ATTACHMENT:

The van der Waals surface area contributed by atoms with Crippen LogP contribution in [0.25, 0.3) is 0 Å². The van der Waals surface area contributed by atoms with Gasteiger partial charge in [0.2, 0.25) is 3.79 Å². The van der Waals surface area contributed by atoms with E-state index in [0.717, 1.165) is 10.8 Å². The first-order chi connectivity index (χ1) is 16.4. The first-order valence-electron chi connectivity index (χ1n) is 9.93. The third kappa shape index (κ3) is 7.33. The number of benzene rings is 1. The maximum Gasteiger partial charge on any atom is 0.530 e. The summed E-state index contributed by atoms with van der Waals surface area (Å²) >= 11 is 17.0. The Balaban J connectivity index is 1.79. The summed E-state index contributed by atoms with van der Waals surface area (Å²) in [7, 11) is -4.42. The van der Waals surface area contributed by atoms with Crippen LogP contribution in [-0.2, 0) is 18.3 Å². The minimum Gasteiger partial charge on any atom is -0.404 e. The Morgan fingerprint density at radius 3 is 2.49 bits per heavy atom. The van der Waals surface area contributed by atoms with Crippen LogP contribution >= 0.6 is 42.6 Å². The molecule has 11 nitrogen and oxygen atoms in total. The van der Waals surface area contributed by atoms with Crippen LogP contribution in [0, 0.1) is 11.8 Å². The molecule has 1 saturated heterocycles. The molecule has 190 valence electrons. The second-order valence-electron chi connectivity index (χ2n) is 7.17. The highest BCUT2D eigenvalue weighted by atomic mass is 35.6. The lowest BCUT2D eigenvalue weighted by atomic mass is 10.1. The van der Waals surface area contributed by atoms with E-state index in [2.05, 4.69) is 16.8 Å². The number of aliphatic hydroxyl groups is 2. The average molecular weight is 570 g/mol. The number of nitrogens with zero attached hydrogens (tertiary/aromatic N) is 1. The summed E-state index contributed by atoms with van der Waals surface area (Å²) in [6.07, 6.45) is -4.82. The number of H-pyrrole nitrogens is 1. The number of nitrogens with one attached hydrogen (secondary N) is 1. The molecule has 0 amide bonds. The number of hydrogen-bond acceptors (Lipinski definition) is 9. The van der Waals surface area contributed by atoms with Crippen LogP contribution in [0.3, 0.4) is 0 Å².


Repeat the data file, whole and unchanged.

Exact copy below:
The van der Waals surface area contributed by atoms with Crippen LogP contribution in [0.25, 0.3) is 0 Å². The van der Waals surface area contributed by atoms with Gasteiger partial charge in [0.2, 0.25) is 3.79 Å². The van der Waals surface area contributed by atoms with E-state index in [0.717, 1.165) is 10.8 Å². The first-order chi connectivity index (χ1) is 16.4. The first-order valence-electron chi connectivity index (χ1n) is 9.93. The third kappa shape index (κ3) is 7.33. The number of benzene rings is 1. The maximum Gasteiger partial charge on any atom is 0.530 e. The summed E-state index contributed by atoms with van der Waals surface area (Å²) >= 11 is 17.0. The Balaban J connectivity index is 1.79. The summed E-state index contributed by atoms with van der Waals surface area (Å²) in [7, 11) is -4.42. The van der Waals surface area contributed by atoms with Crippen LogP contribution in [-0.2, 0) is 18.3 Å². The minimum Gasteiger partial charge on any atom is -0.404 e. The Morgan fingerprint density at radius 3 is 2.49 bits per heavy atom. The van der Waals surface area contributed by atoms with Crippen LogP contribution >= 0.6 is 42.6 Å². The molecule has 11 nitrogen and oxygen atoms in total. The van der Waals surface area contributed by atoms with Crippen LogP contribution in [0, 0.1) is 11.8 Å². The molecule has 1 saturated heterocycles. The molecule has 190 valence electrons. The second-order valence-electron chi connectivity index (χ2n) is 7.17. The highest BCUT2D eigenvalue weighted by atomic mass is 35.6. The lowest BCUT2D eigenvalue weighted by atomic mass is 10.1. The van der Waals surface area contributed by atoms with E-state index in [2.05, 4.69) is 16.8 Å². The number of aliphatic hydroxyl groups is 2. The average molecular weight is 570 g/mol. The number of nitrogens with zero attached hydrogens (tertiary/aromatic N) is 1. The summed E-state index contributed by atoms with van der Waals surface area (Å²) in [6.07, 6.45) is -4.82. The number of H-pyrrole nitrogens is 1. The number of nitrogens with one attached hydrogen (secondary N) is 1. The molecule has 0 amide bonds. The number of hydrogen-bond acceptors (Lipinski definition) is 9. The van der Waals surface area contributed by atoms with Crippen LogP contribution in [0.3, 0.4) is 0 Å².